Odysseus and Telemachus Comparison Essay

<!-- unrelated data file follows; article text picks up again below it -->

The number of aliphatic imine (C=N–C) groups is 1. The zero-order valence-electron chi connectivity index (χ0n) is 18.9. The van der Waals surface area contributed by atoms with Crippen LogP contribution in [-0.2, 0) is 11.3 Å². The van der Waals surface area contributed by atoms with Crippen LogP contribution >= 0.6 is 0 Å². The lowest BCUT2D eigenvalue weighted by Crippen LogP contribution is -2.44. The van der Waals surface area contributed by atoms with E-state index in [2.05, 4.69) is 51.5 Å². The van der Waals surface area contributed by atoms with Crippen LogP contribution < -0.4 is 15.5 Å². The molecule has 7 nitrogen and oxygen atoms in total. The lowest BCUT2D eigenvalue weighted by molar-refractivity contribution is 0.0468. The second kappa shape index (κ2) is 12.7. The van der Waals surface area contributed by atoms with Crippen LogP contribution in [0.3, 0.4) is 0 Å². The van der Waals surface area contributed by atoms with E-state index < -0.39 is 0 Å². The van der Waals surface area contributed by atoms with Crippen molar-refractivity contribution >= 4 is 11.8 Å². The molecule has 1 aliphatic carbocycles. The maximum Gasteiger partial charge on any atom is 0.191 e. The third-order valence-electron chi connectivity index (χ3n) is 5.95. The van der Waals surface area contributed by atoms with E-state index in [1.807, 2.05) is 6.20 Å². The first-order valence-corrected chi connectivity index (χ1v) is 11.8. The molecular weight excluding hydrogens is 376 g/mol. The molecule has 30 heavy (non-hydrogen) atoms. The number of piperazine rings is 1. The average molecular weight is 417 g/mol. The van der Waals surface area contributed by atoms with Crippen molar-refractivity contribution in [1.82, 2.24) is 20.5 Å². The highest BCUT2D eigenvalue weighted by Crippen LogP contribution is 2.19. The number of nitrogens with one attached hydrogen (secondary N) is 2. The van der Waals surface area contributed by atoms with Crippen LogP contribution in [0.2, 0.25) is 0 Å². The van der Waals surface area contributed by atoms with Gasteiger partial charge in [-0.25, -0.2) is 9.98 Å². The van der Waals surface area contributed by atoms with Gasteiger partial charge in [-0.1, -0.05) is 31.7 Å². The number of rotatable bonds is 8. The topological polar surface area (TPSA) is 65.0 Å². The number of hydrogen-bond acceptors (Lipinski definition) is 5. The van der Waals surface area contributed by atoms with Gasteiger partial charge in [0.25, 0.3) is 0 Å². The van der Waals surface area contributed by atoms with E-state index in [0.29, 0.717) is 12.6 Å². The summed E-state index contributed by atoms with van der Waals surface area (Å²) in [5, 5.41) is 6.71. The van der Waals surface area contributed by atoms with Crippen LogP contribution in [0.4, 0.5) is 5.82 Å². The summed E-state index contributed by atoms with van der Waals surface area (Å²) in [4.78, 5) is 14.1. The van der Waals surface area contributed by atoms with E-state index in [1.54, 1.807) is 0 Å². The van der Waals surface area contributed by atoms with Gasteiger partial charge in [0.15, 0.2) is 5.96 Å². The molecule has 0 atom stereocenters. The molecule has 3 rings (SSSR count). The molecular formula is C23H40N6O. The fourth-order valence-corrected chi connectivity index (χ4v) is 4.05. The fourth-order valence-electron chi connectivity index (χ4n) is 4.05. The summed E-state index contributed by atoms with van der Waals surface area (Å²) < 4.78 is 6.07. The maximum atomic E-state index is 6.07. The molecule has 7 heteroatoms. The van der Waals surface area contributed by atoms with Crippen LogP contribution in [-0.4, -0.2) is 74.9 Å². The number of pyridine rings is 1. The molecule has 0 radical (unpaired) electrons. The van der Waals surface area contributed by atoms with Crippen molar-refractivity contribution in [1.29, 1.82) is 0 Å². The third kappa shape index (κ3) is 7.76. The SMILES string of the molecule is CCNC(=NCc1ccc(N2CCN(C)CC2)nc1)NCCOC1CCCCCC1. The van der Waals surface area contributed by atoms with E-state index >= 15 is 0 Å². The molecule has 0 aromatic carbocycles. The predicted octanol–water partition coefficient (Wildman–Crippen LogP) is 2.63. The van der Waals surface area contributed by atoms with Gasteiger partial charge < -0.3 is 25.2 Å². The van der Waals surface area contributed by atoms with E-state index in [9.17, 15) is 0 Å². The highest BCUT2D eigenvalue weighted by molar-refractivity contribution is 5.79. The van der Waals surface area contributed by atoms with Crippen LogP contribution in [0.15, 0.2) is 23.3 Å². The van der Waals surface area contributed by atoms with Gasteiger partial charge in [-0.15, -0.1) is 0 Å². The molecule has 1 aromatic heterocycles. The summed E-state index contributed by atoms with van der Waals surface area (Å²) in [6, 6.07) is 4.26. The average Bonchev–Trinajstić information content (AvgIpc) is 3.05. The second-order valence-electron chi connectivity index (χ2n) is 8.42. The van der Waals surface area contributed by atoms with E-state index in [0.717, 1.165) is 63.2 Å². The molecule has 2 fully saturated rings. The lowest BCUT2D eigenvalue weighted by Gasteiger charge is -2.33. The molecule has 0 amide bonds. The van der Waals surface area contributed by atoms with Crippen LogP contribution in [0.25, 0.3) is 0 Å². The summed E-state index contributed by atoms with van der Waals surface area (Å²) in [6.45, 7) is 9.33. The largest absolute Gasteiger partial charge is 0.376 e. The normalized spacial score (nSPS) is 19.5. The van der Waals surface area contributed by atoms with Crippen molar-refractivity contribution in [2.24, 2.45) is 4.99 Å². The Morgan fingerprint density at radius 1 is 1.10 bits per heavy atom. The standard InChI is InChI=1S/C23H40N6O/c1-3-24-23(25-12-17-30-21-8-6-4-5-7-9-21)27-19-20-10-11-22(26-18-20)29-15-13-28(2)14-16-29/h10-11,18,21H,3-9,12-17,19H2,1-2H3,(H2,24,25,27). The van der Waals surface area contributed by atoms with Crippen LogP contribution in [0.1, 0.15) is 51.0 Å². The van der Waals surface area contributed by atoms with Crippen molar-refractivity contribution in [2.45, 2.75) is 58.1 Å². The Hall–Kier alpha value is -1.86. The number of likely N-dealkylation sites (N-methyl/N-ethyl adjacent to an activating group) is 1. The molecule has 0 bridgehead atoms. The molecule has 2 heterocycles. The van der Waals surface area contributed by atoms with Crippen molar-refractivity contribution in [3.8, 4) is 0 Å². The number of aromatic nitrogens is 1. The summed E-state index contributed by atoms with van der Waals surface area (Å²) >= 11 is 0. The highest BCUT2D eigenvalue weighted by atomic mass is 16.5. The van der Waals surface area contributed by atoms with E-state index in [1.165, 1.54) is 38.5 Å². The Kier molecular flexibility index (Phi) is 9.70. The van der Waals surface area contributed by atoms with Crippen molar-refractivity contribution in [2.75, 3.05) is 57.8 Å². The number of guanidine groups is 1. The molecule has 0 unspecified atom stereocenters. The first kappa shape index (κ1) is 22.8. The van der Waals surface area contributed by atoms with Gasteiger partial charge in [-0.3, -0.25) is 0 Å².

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Three traits that Odysseus and Telemakhos share are clear-headedness, eloquence, and showing strong emotion. They are portrayed with these traits in the Odyssey, composed by Homer. Odysseus is a renowned military strategist, warrior, and the King of Ithaca. He was forced to go to war against Troy twenty years ago, and since then has traveled all over the Aegean trying to find a way back home. Meanwhile, his son, Telemakhos, has developed into a full-grown man from the mere infant he was when his father left for war. He has searched far and wide for news of his father, still hoping, along with his mother, Penelope, that Odysseus is still alive somewhere and somehow, even though most have assumed he is dead. Through his ventures, Telemakhos develops into a man almost identical to his father in every way, learning to step up and act like the prince he is. Odysseus and Telemakhos are both portrayed as very clear-headed in The Odyssey. This can be defined as the ability to keeps one’s temper level and mind unclouded in battle or to be able to think clearly in times of confusion when other men would have become confused. Telemakhos portrays this trait several times throughout the story. “Clear-headed Telemakhos replied…” (Homer 23). Instead of losing his resolve when he is faced with adversity, he merely draws his thoughts together and calmly responds. Odysseus shows this trait in several situations also. For example, when he and his men are trapped in Polyphemus the Cyclops’ cave, Odysseus reflects, “But I kept thinking how to win the game: death sat there huge; how could we slip away? I drew on all my wits, and ran through tactics, reasoning as a man will for dear life, until a trick came—and it pleased me well” (Homer 157). Odysseus stays calm and figures out a plan so he and his men can escape alive. He does not let the fact that there is a huge Cyclops ready to eat him and his men dissuade him from achieving the near impossible. Odysseus and Telemakhos are also...
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